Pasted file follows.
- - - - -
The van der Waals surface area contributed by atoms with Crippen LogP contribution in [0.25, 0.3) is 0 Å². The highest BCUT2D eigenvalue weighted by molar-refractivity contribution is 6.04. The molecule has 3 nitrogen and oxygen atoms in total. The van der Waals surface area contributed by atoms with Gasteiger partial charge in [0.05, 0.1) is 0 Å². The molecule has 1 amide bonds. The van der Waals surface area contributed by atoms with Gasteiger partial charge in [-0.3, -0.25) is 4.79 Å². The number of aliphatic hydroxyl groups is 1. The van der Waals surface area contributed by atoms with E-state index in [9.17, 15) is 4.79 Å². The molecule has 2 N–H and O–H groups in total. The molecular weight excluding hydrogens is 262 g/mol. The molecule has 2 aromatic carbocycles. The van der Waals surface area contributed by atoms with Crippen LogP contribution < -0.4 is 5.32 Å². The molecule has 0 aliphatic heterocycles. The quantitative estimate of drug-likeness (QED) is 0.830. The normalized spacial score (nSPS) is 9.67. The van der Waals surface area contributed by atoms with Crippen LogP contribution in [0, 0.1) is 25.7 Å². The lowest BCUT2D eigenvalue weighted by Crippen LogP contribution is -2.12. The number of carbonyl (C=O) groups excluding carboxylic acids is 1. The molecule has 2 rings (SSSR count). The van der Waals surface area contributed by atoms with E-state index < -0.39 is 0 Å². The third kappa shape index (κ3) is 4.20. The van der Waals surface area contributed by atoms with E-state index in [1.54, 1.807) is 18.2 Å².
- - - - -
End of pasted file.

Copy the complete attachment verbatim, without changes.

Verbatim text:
The van der Waals surface area contributed by atoms with Crippen LogP contribution in [0.25, 0.3) is 0 Å². The highest BCUT2D eigenvalue weighted by molar-refractivity contribution is 6.04. The molecule has 3 nitrogen and oxygen atoms in total. The van der Waals surface area contributed by atoms with Gasteiger partial charge in [0.05, 0.1) is 0 Å². The molecule has 1 amide bonds. The van der Waals surface area contributed by atoms with Gasteiger partial charge in [-0.3, -0.25) is 4.79 Å². The number of aliphatic hydroxyl groups is 1. The van der Waals surface area contributed by atoms with E-state index in [9.17, 15) is 4.79 Å². The molecule has 2 N–H and O–H groups in total. The molecular weight excluding hydrogens is 262 g/mol. The molecule has 2 aromatic carbocycles. The van der Waals surface area contributed by atoms with Crippen LogP contribution < -0.4 is 5.32 Å². The molecule has 0 aliphatic heterocycles. The quantitative estimate of drug-likeness (QED) is 0.830. The normalized spacial score (nSPS) is 9.67. The van der Waals surface area contributed by atoms with Crippen LogP contribution in [0, 0.1) is 25.7 Å². The lowest BCUT2D eigenvalue weighted by Crippen LogP contribution is -2.12. The number of carbonyl (C=O) groups excluding carboxylic acids is 1. The molecule has 2 rings (SSSR count). The van der Waals surface area contributed by atoms with E-state index < -0.39 is 0 Å². The third kappa shape index (κ3) is 4.20. The van der Waals surface area contributed by atoms with E-state index in [1.54, 1.807) is 18.2 Å².